Every now and then, like most other senior citizen men I suppose, I get frustrated with the weight of my wallet and resolve to prune its contents.
The weight is not from excessive currency — which I gave up carrying around years ago — but rather from plastic and paper membership and identification cards and other “important” notes of things to remember which I tend to forget.
I’m always surprised to discover those bits of personal memorabilia still housed within a leather (or leather-like plastic) folding contraption called a man’s wallet and transferred from rear pocket to rear pocket (and to the occasional inside coat pocket) for years without end — amazingly without being lost.
After recently dumping the contents of my miniature file-cabinet onto the kitchen table, I discovered my treasured Miranda Warning card carried with me for years — just in case I needed to remember what it said.
Next to that card was a couple of old voter registration certificates. One was marked Republican, one was marked Democrat and one wasn’t marked. I guess I forgot to vote that year. I wonder if they have a “Libertarian” mark for those certificates?
Then I found my 1998 NAACP membership card. I thought for sure that would be followed by my VISTA Volunteer card from 1966. It wasn’t. I wonder where that could be. But, my John Birch Society membership card was there.
One of my favorite cards is my library card. Actually, I have two. One for the local public library and one for the local university library. I pay a small fee each year for access to the university’s library which is open on Sundays as well as being open every other day of the week. The public library is closed on Sundays. Maybe the public’s books just need more of a rest.
I have two credit cards in my wallet. One I use because they give me a reward of “cash-back” just for using their card. I never let the balance go beyond 30-days so I treat it like a discount card. The other credit card has no user fee and is seldom used. It’s just “there” in case of emergency. What kind of emergency — I have no idea. Maybe I should attach a note to it saying “In case of emergency involving my demise, use this card very quickly!”
A few years ago, a national building materials business gave me a gift certificate for $50 just to try out their card. That seldom-used card is still in my wallet. I felt guilty the other day and spent $1 on a piece of wood that was in their “trash” bin. They charged me 8-cents in sales tax for my guilt trip. That’s the last time I’ll donate to the sales-tax cause. But, I went ahead and used their credit card for the purchase just to let them know that I’m thinking of them.
A couple of years ago I purchased a new American-made truck knowing that it would last me well into retirement — or so I thought. If this manufacturer becomes a mere footnote in Detroit’s automotive industry history, as it looks as if it might, I will at least be able to use my never-used roadside assistance card to tow me to a shop that will no longer be able to find repair parts for my “heavy duty” truck.
That leads to my next card — a debit card which I use now in place of a check book. I’ve used that debit card for several years now without any problems. However, I always wonder each April 15 if the Internal Revenue Service still requires copies of “canceled” checks to support claimed deductions. If so, I’m now in deep debit!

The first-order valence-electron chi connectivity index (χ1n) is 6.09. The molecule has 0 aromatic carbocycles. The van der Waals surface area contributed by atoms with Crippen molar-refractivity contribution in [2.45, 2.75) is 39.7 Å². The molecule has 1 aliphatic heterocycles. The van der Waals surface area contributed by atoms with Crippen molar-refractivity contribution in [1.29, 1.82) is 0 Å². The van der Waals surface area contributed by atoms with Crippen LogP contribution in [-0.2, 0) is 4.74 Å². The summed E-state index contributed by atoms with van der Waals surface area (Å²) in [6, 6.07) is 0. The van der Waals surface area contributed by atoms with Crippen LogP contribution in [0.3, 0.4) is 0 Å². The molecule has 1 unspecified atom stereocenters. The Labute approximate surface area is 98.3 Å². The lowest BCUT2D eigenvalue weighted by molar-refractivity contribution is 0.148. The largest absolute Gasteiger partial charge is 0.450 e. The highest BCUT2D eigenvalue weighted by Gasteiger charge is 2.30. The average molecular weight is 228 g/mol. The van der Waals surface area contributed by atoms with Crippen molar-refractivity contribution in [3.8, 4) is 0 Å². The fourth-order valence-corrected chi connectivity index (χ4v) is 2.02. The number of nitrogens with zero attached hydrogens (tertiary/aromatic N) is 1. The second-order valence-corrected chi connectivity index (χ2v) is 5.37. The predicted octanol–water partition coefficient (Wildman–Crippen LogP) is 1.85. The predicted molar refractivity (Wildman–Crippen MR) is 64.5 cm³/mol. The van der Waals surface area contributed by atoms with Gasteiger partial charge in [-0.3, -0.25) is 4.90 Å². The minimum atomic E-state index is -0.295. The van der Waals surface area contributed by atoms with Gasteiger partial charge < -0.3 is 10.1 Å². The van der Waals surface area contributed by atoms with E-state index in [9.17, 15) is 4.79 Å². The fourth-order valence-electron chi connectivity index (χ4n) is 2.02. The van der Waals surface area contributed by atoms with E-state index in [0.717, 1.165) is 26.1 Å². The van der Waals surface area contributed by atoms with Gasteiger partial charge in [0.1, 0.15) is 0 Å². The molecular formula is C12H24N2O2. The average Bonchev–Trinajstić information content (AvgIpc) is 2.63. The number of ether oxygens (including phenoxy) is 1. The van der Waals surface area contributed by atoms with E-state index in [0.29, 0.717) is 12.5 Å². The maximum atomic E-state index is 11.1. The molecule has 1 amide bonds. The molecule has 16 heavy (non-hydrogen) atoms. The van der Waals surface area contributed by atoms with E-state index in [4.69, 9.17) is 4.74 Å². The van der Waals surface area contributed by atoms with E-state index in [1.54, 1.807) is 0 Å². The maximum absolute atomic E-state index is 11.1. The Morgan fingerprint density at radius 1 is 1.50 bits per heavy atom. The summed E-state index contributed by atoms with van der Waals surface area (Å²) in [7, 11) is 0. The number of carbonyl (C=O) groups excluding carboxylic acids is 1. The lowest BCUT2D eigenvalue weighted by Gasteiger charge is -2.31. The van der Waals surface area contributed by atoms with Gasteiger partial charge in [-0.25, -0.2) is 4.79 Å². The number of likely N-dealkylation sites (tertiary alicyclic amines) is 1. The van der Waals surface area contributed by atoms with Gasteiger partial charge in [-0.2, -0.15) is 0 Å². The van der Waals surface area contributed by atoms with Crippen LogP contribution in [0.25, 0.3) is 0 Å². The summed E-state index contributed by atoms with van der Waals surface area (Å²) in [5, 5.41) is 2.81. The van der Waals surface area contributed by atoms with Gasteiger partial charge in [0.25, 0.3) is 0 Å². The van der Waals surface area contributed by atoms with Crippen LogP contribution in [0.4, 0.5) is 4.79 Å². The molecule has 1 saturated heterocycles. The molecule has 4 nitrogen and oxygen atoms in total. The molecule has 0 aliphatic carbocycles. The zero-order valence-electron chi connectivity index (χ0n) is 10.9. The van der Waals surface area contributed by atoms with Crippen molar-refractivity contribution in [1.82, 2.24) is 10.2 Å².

A quick check of my driver’s license shocked me when I discovered that I had “expired” last year — no one told me!
Unfortunately, there’s at least another dozen or so plastic and paper identification and other cards that need to be carefully culled which should result in significant wallet weight loss.
And, that doesn’t even begin to describe the numerous notes (mostly written on the backsides of various paper business cards) that provides more confusion than clarity whenever I review those carefully written inscriptions.
Every important set of numbers, passwords, user-names, lock combinations, etc. having to do with my past and present life are inked onto the backside of any number of wrinkled and worn business cards found within the contents of my wallet.
Heaven help the poor identity-theft schmuck who finds and/or steals my wallet and attempts to decipher my secret codes designed to keep my personal information confidential.
I have twenty-three user-IDs and passwords encoded on my “cheat-sheets” … but I can only remember about 12 Web sites where I actually need them … and few clues as to what codes belong to which sites.
The most important thing that I want to remember regarding these important numbers is who the idiot was who gave me the “advice” to never use the same user-ID and password for different Web sites/accounts.
Just give me the name and location of that person and the name of a good defense attorney! At my age, I’m lucky to remember my full name and social security number! How could I possibly remember — well, whatever it was I was just talking about.
When I’m done with this pruning process, maybe the next time I go to the doctor’s office I won’t get that strange look from the nurse taking my weight when I ask her if it’s alright to remove my shoes “and my wallet” before I get onto the scale.
© Grafe is a former managing editor of the Seguin Gazette Enterprise.